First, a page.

Actually, the Almanac, in which we advertise and whose predictions we follow closely, was not too far off on their predictions on the weather last winter. However, last fall one of the major car companies (I don't remember which one) was advertising heavily on radio that it was going to be an extremely cold, snowy winter and that 4-wheel-drive vehicles would be very important to own. There was a sort of "experts predict" statement made as well.
It wasn't a member of the media that got everybody so worked up, but rather an advertiser.
George Ball Jr.
E. Atlee Burpee & Co.
Responding to Rance Crain's editorial column of July 17 ("A fan to baseball: `You're outta here!"): I, too, am boycotting baseball, forgoing visits to Yankee Stadium; staying away from weekend afternoon games, which I used to listen to on the radio; even walking out of the room when my husband and son watch games on TV. For me, professional games will forever be tarnished.
However, I have found joy in Mudville. My son plays Little League and this past spring I went to every game to watch him in the outfield and cheer for him at bat. And then, this summer, he returned for the third year to baseball camp, where the coaches nurtured each boy, showing rare patience that would be amazing in an adult and seems miraculous in these college kids.
My son truly loves the game of baseball. He loves to practice, he loves the uniforms, he loves to play the game, and does so with a joy and abandon that makes me hopeful for the future of this most poetic of sports.
As long as there are children who slide into second with glee, who hit bloopers out to centerfield and manage to eke out a single, who can stay focused on that little white ball catching up with a hunk of carved wood, who take pride in the fact that they can spit, scratch and curse with the best of them, then I know that baseball will survive.
For your "Ads we could do without"-from a catalog selling telephone supplies, telling the reader they can be reached no matter where they are.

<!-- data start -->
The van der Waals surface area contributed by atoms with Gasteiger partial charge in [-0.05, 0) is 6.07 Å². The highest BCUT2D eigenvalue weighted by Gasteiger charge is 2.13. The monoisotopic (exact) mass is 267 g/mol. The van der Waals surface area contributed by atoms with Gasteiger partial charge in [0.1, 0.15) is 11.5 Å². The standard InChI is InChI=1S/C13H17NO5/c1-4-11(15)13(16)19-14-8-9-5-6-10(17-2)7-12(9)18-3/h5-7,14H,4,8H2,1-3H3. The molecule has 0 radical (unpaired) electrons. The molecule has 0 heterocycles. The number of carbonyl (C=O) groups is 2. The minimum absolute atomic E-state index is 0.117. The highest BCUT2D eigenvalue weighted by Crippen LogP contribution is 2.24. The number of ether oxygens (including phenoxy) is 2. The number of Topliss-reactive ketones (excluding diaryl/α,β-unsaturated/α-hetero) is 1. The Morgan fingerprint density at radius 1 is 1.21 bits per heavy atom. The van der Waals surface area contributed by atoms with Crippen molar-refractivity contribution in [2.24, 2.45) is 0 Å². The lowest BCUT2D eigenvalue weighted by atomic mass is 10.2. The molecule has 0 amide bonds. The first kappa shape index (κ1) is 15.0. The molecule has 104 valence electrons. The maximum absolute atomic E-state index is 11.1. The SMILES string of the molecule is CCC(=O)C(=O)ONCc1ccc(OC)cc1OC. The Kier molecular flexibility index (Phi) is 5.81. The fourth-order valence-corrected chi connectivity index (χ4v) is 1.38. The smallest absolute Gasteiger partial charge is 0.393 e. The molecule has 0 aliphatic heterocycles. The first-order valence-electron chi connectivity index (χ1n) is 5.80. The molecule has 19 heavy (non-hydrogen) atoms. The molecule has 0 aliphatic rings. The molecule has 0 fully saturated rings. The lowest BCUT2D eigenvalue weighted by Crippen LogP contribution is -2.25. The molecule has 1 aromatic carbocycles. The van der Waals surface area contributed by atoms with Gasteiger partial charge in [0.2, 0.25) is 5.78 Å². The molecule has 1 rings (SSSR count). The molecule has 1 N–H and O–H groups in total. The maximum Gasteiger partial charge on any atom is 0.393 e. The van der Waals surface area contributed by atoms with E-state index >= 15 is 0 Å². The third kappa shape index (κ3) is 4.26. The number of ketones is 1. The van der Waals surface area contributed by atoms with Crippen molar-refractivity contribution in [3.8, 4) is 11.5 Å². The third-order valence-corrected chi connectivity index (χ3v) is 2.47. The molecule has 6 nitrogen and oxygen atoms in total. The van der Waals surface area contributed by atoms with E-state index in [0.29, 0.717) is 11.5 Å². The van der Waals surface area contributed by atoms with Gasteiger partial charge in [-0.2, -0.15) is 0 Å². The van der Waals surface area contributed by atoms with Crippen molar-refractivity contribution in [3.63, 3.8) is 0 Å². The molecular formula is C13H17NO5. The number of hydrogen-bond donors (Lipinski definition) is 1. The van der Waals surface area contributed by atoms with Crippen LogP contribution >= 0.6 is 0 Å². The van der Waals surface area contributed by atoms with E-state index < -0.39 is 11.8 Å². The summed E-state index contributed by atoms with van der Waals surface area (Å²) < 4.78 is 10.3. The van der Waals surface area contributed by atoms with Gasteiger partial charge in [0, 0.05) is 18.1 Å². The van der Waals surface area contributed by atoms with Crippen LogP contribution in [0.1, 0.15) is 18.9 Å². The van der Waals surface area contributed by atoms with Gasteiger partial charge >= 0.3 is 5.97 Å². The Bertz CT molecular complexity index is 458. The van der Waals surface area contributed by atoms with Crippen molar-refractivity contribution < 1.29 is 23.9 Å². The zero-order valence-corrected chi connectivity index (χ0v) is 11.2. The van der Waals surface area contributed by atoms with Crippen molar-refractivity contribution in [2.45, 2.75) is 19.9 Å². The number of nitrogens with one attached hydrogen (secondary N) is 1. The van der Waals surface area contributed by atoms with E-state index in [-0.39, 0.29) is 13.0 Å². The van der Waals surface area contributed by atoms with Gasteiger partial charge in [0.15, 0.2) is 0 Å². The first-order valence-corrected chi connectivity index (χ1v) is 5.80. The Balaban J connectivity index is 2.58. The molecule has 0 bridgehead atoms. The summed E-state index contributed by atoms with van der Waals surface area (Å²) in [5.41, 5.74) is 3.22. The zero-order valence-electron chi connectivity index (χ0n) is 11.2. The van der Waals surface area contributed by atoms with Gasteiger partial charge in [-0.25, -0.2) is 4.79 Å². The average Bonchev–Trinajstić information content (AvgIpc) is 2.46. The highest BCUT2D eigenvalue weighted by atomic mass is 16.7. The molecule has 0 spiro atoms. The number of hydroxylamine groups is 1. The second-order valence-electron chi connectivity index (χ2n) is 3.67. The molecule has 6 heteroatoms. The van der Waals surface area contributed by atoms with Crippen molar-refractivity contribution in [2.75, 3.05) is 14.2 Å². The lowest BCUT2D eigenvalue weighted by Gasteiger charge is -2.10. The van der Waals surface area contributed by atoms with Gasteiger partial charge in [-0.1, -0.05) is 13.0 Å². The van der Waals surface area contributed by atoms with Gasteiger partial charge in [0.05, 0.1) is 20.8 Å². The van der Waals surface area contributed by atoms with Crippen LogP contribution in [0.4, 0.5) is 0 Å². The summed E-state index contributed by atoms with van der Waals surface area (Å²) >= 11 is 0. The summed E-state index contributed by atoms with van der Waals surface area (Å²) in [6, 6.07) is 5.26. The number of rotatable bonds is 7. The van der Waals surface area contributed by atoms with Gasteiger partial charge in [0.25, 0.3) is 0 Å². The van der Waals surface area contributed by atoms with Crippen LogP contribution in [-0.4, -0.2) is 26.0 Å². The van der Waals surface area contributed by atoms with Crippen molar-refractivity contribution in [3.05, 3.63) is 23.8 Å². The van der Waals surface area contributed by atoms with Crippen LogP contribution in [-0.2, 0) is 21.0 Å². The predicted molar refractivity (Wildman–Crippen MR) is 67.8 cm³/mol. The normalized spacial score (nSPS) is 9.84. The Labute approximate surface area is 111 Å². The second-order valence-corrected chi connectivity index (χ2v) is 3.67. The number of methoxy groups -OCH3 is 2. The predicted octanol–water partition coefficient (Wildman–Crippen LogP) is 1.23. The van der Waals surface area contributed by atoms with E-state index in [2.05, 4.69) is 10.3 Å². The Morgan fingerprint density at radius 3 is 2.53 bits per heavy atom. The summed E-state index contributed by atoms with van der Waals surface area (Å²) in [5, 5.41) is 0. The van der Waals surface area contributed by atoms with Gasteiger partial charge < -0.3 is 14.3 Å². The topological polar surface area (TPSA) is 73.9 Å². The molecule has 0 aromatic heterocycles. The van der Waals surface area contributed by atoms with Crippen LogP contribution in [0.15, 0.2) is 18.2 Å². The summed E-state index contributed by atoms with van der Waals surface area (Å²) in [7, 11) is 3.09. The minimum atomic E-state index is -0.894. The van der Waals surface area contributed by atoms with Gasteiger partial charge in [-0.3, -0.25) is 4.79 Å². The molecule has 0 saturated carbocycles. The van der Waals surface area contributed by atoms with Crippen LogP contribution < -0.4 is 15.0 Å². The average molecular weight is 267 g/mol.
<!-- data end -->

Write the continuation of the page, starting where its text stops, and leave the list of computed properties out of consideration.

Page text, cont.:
Is this what they mean by "toilet humor?"
Atlantic City, N.J.
During my childhood, Arthur Godfrey was still around on TV and radio. He seldom missed a chance to aim some barbs at his advertisers. One morning he tackled Lever Bros. Pepsodent toothpaste, quoting from the Pepsodent package: "To open tube, grasp gnarled ring of cap between thumb and forefinger and rotate counterclockwise." The point of his jab was that anyone who could understand that instruction was smart enough to remove the cap without special tutoring.
Today I took a package of Lever 2000 liquid soap from a supply shelf in my office. Printed on the back, complete with illustrative artwork, was "Opening instructions: Tighten cap clockwise, then turn the pump counterclockwise to release. Pump until product dispenses easily."
It gives me comfort to know that the folks at Lever are still keeping us up to speed on the effective use of product containers, and that the wit and wisdom of Arthur Godfrey lives on.
President, Marquest Research
Thanks to Bob Garfield for taking such an articulate and unequivocal stand against Calvin Klein (I find it fitting-no pun intended-that his surname means "little" in German). One can only further despise someone who has already made so much money.....Surely it couldn't be more money that he needs; did he not get enough attention from Mummy or Daddy?
Those who regard this sort of trash as "marketing genius" must be the same ones who are trying to sell that 3-foot doll of Kato Kaelin! It is altogether quite, quite loathsome.
Good for Bob Garfield; I'll bet his lucidly voiced sentiments speak for more than just myself. Being myself, I would hope, neither a zealot nor a prig, merely a child of the '60s who has come full circle in her beliefs, I can only agree with you that he has indeed crossed a line that should have been left untouched.
Mary Lee Johnson
I bought Advertising Age especially to read Jim Brady's article about Calvin Klein (AA, Sept. 4). It was worth it.
I am surprised that he was content to call sources and print what they said instead of trusting the evidence of his eyes. We were all so astonished by the canceling of the jeans campaign that we did not notice the pulling of other campaigns. Gone are the TV ads for Escape and Obsession, two of his perfumes. The ad for Eternity, the only Calvin Klein product currently advertised in this market, has obviously been re-edited.
It is not just Calvin Klein advertising that has been affected. Dior had a perfume advertisement of a naked lady's torso photographed in profile, with only a strategically placed scarf. I have not seen that ad since August.
It will be interesting to watch the Christmas perfume advertising.
There is such a thing as bad PR. Calvin Klein's name will be forever linked with kiddie porn the way Richard Nixon's is with cover-up. A designer seeks to create an image the prospect will identify with, the aristocratic splendor of Ralph Lauren, the Manhattan sophistication of Donna Karan. In this company you do not want to come across as a creepy old man in a raincoat.
Advertising Age welcomes letters to the editor, but we ask that they be held to no more than 250 words in length. The editors reserve the right to edit letters for style and/or clarity. Address letters to Advertising Age, Viewpoint Editor, 740 Rush St., Chicago 60611. Fax: (312) 649-5331. Letters can also be posted through the Ad Age Bulletin Board on Prodigy, or by Prodigy E-Mail at EHBU73A@prodigy.com.